Unable to innovate their way to further growth and improved profitability, the MBA generation use the only two strategies they seem to know. Either they brutally cut costs to increase margins and their own bonuses. Often this demoralizes staff, reduces innovation and harms customer service. Moreover, it tends to lead to an exodus of the more talented employees as they leave to join the next wave of entrepreneurial, growing businesses. Or else, to make up for their own inability to grow the companies they run, the MBAers try to generate growth by buying younger, still entrepreneurial and growing companies, frequently at hugely inflated prices.  But then the MBAers impose the deadening grip of their own unimaginative management on their new acquisitions and stifle precisely the enthusiasm, creativity, innovation and entrepreneurialism they had paid so much to acquire.

Predictably the best people vote with their feet by leaving the newly bought company and the MBAers wake up one morning to find they are left with a very expensive, but almost worthless, empty shell and are forced to make massive writedowns on their acquisitions. Then they buy yet another growing company and the cycle repeats itself – costs are mercilessly cut in the acquired company, more talented employees leave and there’s another huge writedown.

Looking at HP’s three massive writedowns one could get the impression that a bunch of puffed-up but useless MBAers are managing to destroy a once great company without really trying.

4 comments to How to ruin a great company without really trying

  • NoMore

    “Either they brutally cut costs to increase margins and their own bonuses. Often this demoralizes staff, reduces innovation and harms customer service.”

    This is the reason I left them within months of their takeover – why stay and take a “voluntary” 5% pay cut and struggle to find another role out there with them when I could TUPE over to a far less hide-bound up-and-comer and keep the same compensation? Never looked back.

  • MGJ

    I assume it goes without saying that nobody at HP responsible for the debacle suffered personally; quite the opposite probably. Clearly the two potential restraining forces, viz. government and shareholders, were once again not up to the job.

    Do you think this legal action is for real or just a PR smokescreen to muddy the waters and make it look as though it wasn’t really their fault, regardless of the eventual decision?

  • Personally, I believe the legal action against Autonomy and accountants Deloittes is a huge arse-covering operation by HP executives who are recidivist incompetents who repeatedly try to buy growth by acquiring other companies without considering the fact that purchases of knowledge-intensive companies are almost inevitably failures because the key resources – the people with the knowledge – can walk out at any time and usually do as they don’t want to work for a massive bureaucratic monster like HP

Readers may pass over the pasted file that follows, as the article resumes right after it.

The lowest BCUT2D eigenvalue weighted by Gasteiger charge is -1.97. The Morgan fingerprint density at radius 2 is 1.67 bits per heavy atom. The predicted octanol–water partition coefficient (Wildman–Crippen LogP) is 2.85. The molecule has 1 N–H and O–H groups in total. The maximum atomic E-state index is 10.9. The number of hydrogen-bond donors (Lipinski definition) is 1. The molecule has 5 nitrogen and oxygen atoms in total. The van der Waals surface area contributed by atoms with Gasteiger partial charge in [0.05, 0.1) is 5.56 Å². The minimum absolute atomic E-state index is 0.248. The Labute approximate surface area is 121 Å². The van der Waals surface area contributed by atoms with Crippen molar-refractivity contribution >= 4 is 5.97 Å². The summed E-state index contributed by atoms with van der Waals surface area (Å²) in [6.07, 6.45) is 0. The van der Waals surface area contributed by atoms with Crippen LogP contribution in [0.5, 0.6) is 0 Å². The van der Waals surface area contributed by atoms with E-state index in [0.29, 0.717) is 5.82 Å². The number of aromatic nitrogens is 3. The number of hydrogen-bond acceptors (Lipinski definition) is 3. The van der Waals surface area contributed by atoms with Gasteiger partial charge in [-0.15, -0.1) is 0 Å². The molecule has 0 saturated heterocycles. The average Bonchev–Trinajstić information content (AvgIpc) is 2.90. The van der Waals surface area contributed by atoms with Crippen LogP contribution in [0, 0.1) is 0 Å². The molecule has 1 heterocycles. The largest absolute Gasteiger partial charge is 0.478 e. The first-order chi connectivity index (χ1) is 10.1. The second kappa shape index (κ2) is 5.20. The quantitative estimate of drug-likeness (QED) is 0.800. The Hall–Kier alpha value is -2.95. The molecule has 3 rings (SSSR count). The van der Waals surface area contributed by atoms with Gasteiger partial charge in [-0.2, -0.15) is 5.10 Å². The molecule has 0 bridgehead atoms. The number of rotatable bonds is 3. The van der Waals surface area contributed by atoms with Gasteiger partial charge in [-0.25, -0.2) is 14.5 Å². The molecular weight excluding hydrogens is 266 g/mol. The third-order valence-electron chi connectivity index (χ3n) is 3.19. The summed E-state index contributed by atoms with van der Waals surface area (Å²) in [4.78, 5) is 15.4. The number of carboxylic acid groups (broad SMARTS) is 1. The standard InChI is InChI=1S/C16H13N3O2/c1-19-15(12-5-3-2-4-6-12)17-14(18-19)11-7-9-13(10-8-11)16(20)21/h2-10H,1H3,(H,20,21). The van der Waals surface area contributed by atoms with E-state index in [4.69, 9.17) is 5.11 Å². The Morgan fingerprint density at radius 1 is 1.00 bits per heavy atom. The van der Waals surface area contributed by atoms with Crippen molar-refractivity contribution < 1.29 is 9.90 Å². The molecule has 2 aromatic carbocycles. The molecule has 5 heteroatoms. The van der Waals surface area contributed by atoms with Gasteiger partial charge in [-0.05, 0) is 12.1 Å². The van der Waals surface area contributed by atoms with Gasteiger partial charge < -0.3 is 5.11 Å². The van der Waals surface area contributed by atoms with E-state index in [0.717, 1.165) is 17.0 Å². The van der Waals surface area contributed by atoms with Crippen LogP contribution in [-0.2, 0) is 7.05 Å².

• R D Feltham PhD (Eng), MBA, DMS, MCMI (ret), Cmgr, MITE (ret), IEng, MRSH (ret), AMIMC (ret)

    So you are one the MBAers I believe having taken yours at Warwick BS? I think you are being a little hard on those with MBAs in general. The problem today is that most of those who go to business schools now do so directly or almost directly after graduating with a first degree, and have little if any real experience of anything; originally when I went to business school the minimum allowed age of entry was 35, and an applicant had also to have had 10 years of management experience. Business school was then intended to be a mid-career sabbatical.

    I think perhaps what you are trying to explain is that the modern generation of MBAs are not up to the job. It is insufficient to just have an MBA; what is necessary is sufficient knowledge and experience in the principal discipline of a company, plus sufficient experience in management at a high-enough level, and an MBA. I for example am an Indentured Apprenticeship-served Engineer and Manager; in my sphere there are very few managers indeed who have as much experience and knowledge as I do. That is the nub of it; a good manager at any level should be able to roll up his sleeves and go down to the shop floor or Lab to show them how to solve a seemingly insuperable problem, and if they also have an MBA then so much the better? (They are though still evidently one of your MBAers, as am I !)